With hands held up and eyes cast down

In our wordy world we usually spend our time together talking. We feel most comfortable in sharing experiences, discussing interesting subjects, or arguing about current issues. It is through a very active verbal exchange that we try to discover each other. But often we find that words function more as walls than as gates, more as ways to keep distance than to come close. Often — even against our own desires — we find ourselves competing with each other. We try to prove to each other that we are worth being paid attention to, that we have something to show that makes us special.

(from Making All Things New by Henri Nouwen)

I’m so thankful that I’m giving up on myself.

You see, I’ve been speaking as though I do but living as though I don’t trust that God is Lord over everything that matters to me. My ship has been weighed down with two rudders, as my new pastor puts it — one rudder for God, and one in reserve for me whenever things don’t go as quickly or as well as I want them to. I have been anxious, afraid and angst-ridden, just doing a great job of accusing and stealing joy all by myself.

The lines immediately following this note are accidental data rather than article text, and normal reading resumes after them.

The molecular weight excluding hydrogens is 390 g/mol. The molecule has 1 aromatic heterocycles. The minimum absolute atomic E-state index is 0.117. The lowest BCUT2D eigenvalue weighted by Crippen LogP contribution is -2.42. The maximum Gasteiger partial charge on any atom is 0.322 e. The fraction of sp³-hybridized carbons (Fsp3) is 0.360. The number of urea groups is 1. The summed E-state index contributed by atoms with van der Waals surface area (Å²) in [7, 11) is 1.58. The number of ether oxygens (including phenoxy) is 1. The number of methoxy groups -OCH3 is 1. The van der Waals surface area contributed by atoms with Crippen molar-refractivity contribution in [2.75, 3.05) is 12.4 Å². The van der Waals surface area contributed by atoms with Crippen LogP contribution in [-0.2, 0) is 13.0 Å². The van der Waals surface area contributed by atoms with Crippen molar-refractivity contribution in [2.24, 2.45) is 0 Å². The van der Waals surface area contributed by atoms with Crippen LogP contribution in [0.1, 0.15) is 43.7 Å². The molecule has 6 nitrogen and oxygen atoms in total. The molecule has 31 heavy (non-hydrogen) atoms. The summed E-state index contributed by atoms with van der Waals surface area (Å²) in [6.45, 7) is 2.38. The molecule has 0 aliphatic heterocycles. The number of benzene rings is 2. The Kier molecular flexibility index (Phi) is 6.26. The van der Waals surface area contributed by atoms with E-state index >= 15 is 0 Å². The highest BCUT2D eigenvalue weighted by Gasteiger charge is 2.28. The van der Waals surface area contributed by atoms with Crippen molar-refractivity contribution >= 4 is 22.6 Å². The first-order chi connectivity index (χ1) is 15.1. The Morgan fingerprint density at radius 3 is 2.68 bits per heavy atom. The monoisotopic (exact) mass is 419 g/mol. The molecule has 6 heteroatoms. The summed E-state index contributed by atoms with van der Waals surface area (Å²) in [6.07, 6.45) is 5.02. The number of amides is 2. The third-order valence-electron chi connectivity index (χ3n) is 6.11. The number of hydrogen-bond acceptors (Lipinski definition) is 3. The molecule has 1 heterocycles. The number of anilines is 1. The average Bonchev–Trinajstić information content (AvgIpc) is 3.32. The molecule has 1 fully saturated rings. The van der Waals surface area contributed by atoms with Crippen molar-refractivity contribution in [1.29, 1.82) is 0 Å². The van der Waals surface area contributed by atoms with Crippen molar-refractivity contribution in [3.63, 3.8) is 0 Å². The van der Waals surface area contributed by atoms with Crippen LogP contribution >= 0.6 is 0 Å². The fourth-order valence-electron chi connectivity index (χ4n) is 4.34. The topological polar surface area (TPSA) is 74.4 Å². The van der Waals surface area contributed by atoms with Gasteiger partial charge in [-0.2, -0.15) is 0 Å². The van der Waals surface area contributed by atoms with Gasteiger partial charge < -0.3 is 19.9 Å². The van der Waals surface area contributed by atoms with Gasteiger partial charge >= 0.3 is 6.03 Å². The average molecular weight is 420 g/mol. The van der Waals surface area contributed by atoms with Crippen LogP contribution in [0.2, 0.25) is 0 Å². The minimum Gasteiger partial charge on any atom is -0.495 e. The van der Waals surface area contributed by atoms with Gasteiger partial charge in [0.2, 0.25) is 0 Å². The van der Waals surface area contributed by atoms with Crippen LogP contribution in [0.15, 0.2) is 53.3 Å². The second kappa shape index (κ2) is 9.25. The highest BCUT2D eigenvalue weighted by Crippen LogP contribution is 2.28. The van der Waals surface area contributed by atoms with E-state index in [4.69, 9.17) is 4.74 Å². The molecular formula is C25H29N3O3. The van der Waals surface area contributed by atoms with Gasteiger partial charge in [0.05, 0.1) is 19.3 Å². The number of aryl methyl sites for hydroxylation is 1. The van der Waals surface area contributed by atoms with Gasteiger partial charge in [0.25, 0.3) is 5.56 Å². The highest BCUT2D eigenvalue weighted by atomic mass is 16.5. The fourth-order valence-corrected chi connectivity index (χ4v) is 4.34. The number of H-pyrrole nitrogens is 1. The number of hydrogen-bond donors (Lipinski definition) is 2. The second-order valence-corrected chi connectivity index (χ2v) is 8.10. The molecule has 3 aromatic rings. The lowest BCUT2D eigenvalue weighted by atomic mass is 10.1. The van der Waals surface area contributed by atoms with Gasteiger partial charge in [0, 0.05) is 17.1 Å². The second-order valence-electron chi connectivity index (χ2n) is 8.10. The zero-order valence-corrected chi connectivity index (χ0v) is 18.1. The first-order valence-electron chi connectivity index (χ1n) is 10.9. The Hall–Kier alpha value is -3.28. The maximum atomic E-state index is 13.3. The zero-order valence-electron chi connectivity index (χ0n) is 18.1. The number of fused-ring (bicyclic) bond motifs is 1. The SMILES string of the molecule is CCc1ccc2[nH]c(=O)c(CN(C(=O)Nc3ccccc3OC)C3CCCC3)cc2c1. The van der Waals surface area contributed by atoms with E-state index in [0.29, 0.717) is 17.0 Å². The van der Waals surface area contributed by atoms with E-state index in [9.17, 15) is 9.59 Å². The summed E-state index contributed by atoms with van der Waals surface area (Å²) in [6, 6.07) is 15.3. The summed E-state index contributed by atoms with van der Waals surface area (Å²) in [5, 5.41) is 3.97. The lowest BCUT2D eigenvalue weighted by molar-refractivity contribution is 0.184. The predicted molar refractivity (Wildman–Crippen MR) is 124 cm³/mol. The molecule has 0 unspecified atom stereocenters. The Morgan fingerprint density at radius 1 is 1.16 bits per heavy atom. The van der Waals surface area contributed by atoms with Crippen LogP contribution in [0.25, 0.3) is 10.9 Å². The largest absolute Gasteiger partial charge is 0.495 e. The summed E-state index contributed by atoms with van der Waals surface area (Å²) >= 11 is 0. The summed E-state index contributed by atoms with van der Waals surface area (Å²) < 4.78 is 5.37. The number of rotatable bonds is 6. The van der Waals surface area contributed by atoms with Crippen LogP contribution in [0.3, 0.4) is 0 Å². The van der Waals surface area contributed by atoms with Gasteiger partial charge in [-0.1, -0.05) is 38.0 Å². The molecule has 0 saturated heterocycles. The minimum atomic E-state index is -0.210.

Then over the weekend, during a pre-pre-service prayer session at the church at which I’m doing my field education, it hit me — the one good thing that has come out of this. I acknowledge from the core of me now that, truly, I can do nothing to change the unchangeable. I finally surrender to the belief that my Lord will take care of me, whatever befalls. I will have zero expectations; I will take joy in each new day; I will open myself to all He loves to provide. I want the “still more excellent way”; I’d rather be part of the tapestry that matters, than end up with the rags of an impoverished tale, grasping at nothing.

So help me, Lord!

(The above realisation has been borne out of my coursework. I cannot get over how cool it is that my studies threaten to change my life every day.)


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